The Gettysburg Address was 272 words -- while Trump's ramp talk topped at 1798

Writing in CNN, Chris Cillizza says that although President Trump planned for his Tulsa rally to be a reinvigorating kickstart to his campaign, it turned out to be something very different -- "a window into a deeply insecure President fixated on an episode of perceived weakness following the commencement address he delivered to West Point cadets a week earlier."


"Trump dedicated 1,798 words to retelling the story of his speech to cadets and his halting, tentative walk down a ramp after the address," Cillizza writes. "By way of comparison, Abraham Lincoln's Gettysburg Address was 272 words -- or roughly one-sixth as long."

According to Cillizza, it doesn't take a mental health expert to know what's going on. Trump, always concerned with looking weak, "is fixated on the ramp incident and doing absolutely everything he can to reshape the narrative to making himself look better in the eyes of the public."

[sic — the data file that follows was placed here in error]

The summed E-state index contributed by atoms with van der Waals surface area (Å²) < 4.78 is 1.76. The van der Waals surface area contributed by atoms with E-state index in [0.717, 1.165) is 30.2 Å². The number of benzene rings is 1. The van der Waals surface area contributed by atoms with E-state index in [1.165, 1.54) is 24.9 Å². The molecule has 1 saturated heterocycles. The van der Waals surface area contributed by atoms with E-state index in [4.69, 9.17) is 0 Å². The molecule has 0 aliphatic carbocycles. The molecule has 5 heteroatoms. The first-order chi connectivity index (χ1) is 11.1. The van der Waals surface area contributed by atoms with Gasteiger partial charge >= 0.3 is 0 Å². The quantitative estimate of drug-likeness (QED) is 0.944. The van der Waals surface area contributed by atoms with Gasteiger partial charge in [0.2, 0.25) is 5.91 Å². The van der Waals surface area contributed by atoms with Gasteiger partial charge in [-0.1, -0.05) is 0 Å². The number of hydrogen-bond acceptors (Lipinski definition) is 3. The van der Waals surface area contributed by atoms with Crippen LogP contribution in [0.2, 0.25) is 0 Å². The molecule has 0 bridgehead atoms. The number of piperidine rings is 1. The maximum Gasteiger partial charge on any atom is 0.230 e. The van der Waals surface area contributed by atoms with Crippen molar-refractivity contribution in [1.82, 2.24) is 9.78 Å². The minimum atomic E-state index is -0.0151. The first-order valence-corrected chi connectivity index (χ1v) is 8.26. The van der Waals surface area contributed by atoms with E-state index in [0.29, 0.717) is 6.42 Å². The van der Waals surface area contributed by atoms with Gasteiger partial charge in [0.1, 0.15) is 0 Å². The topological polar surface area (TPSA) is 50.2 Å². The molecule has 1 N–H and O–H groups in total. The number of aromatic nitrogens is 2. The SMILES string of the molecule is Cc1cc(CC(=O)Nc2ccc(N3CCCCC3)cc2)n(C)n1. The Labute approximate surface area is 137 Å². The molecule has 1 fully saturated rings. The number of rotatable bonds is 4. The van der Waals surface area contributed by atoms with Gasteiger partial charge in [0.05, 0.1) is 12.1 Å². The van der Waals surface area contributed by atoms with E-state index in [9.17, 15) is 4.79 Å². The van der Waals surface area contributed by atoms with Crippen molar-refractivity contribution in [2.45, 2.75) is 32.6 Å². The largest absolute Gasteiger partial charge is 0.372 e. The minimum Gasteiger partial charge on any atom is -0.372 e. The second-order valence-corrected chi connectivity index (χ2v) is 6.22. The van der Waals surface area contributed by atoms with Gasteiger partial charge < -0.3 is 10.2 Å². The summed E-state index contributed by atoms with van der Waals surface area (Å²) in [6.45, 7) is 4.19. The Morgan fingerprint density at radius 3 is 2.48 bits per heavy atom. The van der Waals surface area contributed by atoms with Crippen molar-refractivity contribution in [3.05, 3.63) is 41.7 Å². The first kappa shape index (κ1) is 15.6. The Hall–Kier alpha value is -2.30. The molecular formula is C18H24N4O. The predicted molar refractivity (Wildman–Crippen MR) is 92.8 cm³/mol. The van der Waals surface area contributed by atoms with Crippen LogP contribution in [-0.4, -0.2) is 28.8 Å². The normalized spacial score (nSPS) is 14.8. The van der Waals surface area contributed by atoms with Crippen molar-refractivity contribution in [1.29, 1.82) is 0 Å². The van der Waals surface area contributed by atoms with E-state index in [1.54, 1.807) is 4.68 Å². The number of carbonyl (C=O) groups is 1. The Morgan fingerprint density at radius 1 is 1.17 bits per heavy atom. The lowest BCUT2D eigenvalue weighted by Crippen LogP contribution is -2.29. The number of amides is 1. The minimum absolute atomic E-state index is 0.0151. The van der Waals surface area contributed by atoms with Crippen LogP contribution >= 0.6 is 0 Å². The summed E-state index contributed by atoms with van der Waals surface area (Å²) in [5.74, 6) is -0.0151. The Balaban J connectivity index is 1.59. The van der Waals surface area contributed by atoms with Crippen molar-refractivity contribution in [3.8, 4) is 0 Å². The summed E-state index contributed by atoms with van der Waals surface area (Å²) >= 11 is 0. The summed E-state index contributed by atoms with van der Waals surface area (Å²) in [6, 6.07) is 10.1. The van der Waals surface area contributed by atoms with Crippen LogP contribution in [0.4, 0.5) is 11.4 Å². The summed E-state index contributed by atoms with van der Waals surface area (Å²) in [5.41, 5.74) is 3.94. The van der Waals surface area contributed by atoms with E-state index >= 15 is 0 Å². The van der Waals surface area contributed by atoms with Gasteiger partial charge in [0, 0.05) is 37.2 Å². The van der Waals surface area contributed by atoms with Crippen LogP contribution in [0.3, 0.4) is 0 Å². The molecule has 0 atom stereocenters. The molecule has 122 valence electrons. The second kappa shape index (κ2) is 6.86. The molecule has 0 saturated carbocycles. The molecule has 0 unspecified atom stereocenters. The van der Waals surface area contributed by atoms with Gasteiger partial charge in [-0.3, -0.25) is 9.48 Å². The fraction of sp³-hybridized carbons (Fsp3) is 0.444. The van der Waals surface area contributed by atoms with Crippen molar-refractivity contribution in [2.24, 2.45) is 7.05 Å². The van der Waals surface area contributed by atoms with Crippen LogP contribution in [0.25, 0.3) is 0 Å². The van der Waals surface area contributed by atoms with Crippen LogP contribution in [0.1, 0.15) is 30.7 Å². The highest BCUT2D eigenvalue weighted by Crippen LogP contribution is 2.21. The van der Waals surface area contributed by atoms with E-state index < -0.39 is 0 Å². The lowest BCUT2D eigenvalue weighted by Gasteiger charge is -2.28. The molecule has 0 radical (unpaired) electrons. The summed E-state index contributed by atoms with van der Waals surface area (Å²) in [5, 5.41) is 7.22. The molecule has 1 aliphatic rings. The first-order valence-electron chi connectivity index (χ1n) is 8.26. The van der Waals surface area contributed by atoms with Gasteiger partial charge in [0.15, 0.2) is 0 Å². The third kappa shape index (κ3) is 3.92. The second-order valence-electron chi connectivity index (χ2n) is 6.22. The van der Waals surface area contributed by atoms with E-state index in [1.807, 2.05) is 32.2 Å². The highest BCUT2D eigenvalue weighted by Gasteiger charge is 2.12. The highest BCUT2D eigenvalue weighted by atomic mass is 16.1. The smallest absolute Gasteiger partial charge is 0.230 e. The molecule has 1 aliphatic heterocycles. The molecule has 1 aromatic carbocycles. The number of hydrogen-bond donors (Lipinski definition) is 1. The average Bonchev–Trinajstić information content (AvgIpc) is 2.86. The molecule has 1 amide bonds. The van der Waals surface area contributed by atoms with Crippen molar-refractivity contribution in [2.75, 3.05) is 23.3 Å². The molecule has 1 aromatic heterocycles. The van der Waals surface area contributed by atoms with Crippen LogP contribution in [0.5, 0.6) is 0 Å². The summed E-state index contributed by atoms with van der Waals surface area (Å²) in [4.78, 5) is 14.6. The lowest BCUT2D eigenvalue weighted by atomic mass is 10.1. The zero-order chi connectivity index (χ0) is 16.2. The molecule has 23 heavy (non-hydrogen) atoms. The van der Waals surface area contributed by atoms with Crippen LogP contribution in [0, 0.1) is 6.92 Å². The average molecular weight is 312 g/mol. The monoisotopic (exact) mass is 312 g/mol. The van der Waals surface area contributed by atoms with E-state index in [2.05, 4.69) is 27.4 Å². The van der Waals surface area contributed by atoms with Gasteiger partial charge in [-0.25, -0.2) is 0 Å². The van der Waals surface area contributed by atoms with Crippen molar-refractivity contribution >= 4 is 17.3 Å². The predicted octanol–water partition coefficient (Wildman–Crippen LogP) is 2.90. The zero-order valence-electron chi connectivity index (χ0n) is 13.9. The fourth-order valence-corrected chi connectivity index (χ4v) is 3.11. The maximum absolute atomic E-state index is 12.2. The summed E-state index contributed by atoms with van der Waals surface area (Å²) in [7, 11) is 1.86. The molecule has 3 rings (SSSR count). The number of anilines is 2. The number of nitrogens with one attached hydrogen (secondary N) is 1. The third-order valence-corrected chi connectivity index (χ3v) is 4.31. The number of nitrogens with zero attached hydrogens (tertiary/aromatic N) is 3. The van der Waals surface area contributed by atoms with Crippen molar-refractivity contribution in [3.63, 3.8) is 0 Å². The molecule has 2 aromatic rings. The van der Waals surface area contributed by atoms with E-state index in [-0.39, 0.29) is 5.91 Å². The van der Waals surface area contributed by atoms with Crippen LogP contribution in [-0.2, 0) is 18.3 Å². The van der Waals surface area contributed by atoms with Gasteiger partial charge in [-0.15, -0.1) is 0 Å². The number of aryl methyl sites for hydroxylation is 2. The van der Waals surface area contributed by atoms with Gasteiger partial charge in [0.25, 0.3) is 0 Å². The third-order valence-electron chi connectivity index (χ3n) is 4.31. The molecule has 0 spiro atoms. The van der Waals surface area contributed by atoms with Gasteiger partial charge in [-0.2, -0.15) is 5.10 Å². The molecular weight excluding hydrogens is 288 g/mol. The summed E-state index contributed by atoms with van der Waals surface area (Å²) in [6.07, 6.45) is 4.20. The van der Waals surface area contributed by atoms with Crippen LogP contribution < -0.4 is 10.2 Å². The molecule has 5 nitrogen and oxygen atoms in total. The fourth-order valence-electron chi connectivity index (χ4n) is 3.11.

Cillizza contends that Trump's ramp rant wasn't pre-written as a part of his speech. It was just another example of Trump going off script for the sake of his own ego. "A man so desperate to avoid being cast as weak or frail that he spends an inordinate amount of time re-telling a story that makes him look bad to a crowd that is, at best, marginally interested."

Read the full op-ed over at CNN.